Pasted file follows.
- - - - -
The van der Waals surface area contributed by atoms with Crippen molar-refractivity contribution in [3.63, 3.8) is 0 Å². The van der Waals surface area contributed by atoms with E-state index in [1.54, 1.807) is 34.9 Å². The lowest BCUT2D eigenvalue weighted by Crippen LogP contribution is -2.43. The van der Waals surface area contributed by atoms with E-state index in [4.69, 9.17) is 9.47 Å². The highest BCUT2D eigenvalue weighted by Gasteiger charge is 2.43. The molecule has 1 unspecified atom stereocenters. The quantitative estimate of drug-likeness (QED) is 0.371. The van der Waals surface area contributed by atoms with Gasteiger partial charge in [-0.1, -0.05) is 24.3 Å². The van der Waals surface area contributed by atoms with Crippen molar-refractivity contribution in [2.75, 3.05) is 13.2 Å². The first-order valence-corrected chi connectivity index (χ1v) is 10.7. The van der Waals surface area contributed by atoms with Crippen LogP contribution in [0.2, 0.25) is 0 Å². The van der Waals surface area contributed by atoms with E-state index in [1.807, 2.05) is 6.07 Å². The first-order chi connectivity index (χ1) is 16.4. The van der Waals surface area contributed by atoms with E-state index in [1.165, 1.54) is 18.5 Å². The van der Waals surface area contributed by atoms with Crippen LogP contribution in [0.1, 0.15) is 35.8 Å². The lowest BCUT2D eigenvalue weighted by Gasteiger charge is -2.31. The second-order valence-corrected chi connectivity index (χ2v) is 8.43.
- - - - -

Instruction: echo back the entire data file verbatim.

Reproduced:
The van der Waals surface area contributed by atoms with Crippen molar-refractivity contribution in [3.63, 3.8) is 0 Å². The van der Waals surface area contributed by atoms with E-state index in [1.54, 1.807) is 34.9 Å². The lowest BCUT2D eigenvalue weighted by Crippen LogP contribution is -2.43. The van der Waals surface area contributed by atoms with E-state index in [4.69, 9.17) is 9.47 Å². The highest BCUT2D eigenvalue weighted by Gasteiger charge is 2.43. The molecule has 1 unspecified atom stereocenters. The quantitative estimate of drug-likeness (QED) is 0.371. The van der Waals surface area contributed by atoms with Gasteiger partial charge in [-0.1, -0.05) is 24.3 Å². The van der Waals surface area contributed by atoms with Crippen molar-refractivity contribution in [2.75, 3.05) is 13.2 Å². The first-order valence-corrected chi connectivity index (χ1v) is 10.7. The van der Waals surface area contributed by atoms with Crippen LogP contribution in [0.2, 0.25) is 0 Å². The van der Waals surface area contributed by atoms with E-state index in [1.807, 2.05) is 6.07 Å². The first-order chi connectivity index (χ1) is 16.4. The van der Waals surface area contributed by atoms with E-state index in [1.165, 1.54) is 18.5 Å². The van der Waals surface area contributed by atoms with Crippen LogP contribution in [0.1, 0.15) is 35.8 Å². The lowest BCUT2D eigenvalue weighted by Gasteiger charge is -2.31. The second-order valence-corrected chi connectivity index (χ2v) is 8.43.